One of the frontiers of climate change is the Sundarbans, a Gangetic delta region that covers close to 10,000 square km of land and water. Over half of it is spread in India and the rest in Bangladesh, a maze of rivers, islands, creeks and estuaries, mudbanks, sand dunes and sandy beaches.
It is a changing terrain, where the land is constantly being created from silt carried by the rivers that flow down from the Himalayas. The islands are shaped, chiselled, sandpapered and destroyed by the flow of the rivers and tidal action. The place is known for devastating cyclones from the Bay of Bengal, floods and high tides – all expected to cause more damage in a warming world.
Half the area lies under water and about 40 per cent of the land comprises forests. It is home to the world’s largest mangrove forest and some magnificent animas like the Royal Bengal Tiger.
Farmers and fishermen of these islands live in small and simple houses, mostly made of local timber, mud and straw. Heavy rains, floods and cyclones often damage the embankments, flood their villages, inundating these small structures along with fields and cattle sheds. Such events often leave a trail of destruction, its impacts lingering on.
Two major cyclones, Sidr in 2007 and Aila in 2009, inundated large parts of the delta for several months in some cases. Rice fields in many islands still reman fallow and drinking water scarce due to the salt water left by the storm surge. Recovery is slow in this poorly connected places with dismal infrastructure and inadequate services like health care, infrastructure, and power supply. It often takes several hours by small boats to reach an island and rides on bone-shaker rickshaws or motorbikes further along narrow, muddy paths.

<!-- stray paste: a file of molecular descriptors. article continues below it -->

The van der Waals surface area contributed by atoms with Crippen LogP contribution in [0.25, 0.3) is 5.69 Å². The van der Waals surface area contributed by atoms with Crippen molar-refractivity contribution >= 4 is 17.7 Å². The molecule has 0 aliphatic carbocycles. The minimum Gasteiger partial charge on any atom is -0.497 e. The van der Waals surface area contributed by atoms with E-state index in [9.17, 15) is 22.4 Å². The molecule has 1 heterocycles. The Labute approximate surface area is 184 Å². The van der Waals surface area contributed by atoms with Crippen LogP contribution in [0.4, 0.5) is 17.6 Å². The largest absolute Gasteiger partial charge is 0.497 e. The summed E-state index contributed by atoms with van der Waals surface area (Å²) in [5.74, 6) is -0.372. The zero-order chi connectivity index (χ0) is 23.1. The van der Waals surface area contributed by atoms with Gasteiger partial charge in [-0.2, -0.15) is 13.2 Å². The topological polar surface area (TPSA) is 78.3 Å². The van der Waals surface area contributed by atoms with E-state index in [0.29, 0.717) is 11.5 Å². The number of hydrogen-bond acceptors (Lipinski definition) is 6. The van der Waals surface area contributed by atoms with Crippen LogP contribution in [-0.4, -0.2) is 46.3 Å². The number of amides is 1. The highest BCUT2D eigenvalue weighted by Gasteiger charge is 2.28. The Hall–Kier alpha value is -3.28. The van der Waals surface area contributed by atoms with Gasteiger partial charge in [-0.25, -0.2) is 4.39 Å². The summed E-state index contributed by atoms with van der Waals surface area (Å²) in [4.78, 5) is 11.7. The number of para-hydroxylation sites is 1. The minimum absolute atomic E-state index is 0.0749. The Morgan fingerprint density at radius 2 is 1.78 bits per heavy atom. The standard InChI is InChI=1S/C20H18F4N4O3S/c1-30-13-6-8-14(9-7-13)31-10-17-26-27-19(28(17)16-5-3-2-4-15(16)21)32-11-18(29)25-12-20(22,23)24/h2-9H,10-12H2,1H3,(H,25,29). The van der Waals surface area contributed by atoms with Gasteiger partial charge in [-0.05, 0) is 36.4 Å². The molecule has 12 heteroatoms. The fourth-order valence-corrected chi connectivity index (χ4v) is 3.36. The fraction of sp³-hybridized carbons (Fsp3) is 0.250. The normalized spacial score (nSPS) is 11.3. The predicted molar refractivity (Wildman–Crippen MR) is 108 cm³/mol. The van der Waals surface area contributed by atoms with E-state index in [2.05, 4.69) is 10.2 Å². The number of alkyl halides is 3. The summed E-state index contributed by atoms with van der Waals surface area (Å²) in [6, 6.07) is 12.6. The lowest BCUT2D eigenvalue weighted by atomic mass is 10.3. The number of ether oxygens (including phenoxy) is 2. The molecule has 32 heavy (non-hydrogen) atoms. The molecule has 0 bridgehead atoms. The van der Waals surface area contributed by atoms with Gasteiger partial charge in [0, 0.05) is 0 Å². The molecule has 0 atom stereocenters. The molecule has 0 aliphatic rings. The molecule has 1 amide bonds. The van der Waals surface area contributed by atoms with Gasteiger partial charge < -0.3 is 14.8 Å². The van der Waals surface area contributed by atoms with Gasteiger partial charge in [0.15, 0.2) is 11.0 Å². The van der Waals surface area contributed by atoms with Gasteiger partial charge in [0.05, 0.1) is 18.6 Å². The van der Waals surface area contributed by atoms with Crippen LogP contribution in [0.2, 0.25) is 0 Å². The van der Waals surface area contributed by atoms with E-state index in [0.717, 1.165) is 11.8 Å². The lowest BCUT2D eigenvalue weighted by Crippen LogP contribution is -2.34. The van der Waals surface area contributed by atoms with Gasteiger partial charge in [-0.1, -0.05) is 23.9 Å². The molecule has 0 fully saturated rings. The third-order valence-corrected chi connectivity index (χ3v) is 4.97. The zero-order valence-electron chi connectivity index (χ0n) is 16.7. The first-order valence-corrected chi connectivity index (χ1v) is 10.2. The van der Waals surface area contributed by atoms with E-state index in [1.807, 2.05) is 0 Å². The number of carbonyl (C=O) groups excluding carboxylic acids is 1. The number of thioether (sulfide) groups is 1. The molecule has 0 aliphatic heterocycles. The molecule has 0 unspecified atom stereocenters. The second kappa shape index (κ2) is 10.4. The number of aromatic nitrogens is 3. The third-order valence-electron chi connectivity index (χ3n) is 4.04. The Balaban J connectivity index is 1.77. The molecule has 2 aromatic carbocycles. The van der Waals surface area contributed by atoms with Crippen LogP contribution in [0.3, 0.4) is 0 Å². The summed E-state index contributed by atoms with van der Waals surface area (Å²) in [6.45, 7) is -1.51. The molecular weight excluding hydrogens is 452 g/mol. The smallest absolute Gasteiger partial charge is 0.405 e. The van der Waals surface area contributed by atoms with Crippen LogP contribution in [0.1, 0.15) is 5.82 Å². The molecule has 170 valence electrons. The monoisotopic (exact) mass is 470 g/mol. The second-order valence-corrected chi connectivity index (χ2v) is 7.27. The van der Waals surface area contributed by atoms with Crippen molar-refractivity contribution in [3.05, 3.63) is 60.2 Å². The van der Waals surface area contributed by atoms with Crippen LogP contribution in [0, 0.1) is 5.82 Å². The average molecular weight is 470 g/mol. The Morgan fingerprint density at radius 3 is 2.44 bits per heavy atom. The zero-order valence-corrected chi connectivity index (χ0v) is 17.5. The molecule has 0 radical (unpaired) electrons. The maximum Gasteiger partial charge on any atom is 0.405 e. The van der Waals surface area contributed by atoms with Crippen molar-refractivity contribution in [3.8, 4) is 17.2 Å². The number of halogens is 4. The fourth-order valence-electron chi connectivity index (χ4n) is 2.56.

Life goes on here and people live with scarcities and hazard risks, tigers prowling in the forest and crocodiles and sharks in the waters around them.
Many poor people migrate out of the area for short periods when the going gets tough. They work in farms, factories or pull rickshaws – but return to their beloved home no matter what. This practice often intrigues humanitarian workers and officials while considering resettlement options. Many villagers say they are attached to their home and the land where their ancestors lived.
The following photo-feature is a snapshot of their story.
(The Indian photos were shot for West Bengal Voluntary Health Association/ Cordaid.)